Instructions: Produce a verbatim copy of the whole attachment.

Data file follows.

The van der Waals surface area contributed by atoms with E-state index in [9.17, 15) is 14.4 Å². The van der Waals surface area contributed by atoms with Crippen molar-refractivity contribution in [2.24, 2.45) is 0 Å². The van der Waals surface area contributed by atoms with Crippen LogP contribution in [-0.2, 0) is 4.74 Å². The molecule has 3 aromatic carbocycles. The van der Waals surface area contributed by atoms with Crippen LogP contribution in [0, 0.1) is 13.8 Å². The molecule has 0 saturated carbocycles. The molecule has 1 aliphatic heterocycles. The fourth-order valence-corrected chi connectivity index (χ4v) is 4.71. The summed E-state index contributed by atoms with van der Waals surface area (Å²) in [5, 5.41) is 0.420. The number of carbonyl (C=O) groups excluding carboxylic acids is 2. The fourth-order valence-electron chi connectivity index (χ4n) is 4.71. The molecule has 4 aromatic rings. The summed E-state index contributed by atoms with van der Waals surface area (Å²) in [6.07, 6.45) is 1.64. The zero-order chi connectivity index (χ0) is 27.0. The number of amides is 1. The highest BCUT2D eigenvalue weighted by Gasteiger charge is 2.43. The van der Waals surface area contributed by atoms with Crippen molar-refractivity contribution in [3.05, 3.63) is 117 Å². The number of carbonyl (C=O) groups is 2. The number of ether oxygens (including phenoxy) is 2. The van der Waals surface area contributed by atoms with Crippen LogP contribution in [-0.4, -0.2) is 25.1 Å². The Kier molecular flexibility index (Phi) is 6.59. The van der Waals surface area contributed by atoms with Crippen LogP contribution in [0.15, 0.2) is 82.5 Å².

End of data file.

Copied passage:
The van der Waals surface area contributed by atoms with E-state index in [9.17, 15) is 14.4 Å². The van der Waals surface area contributed by atoms with Crippen molar-refractivity contribution in [2.24, 2.45) is 0 Å². The van der Waals surface area contributed by atoms with Crippen LogP contribution in [-0.2, 0) is 4.74 Å². The molecule has 3 aromatic carbocycles. The van der Waals surface area contributed by atoms with Crippen LogP contribution in [0, 0.1) is 13.8 Å². The molecule has 0 saturated carbocycles. The molecule has 1 aliphatic heterocycles. The fourth-order valence-corrected chi connectivity index (χ4v) is 4.71. The summed E-state index contributed by atoms with van der Waals surface area (Å²) in [5, 5.41) is 0.420. The number of carbonyl (C=O) groups excluding carboxylic acids is 2. The fourth-order valence-electron chi connectivity index (χ4n) is 4.71. The molecule has 4 aromatic rings. The summed E-state index contributed by atoms with van der Waals surface area (Å²) in [6.07, 6.45) is 1.64. The zero-order chi connectivity index (χ0) is 27.0. The number of amides is 1. The highest BCUT2D eigenvalue weighted by Gasteiger charge is 2.43. The van der Waals surface area contributed by atoms with Crippen molar-refractivity contribution in [3.05, 3.63) is 117 Å². The number of carbonyl (C=O) groups is 2. The number of ether oxygens (including phenoxy) is 2. The van der Waals surface area contributed by atoms with Crippen LogP contribution in [-0.4, -0.2) is 25.1 Å². The Kier molecular flexibility index (Phi) is 6.59. The van der Waals surface area contributed by atoms with Crippen LogP contribution in [0.15, 0.2) is 82.5 Å².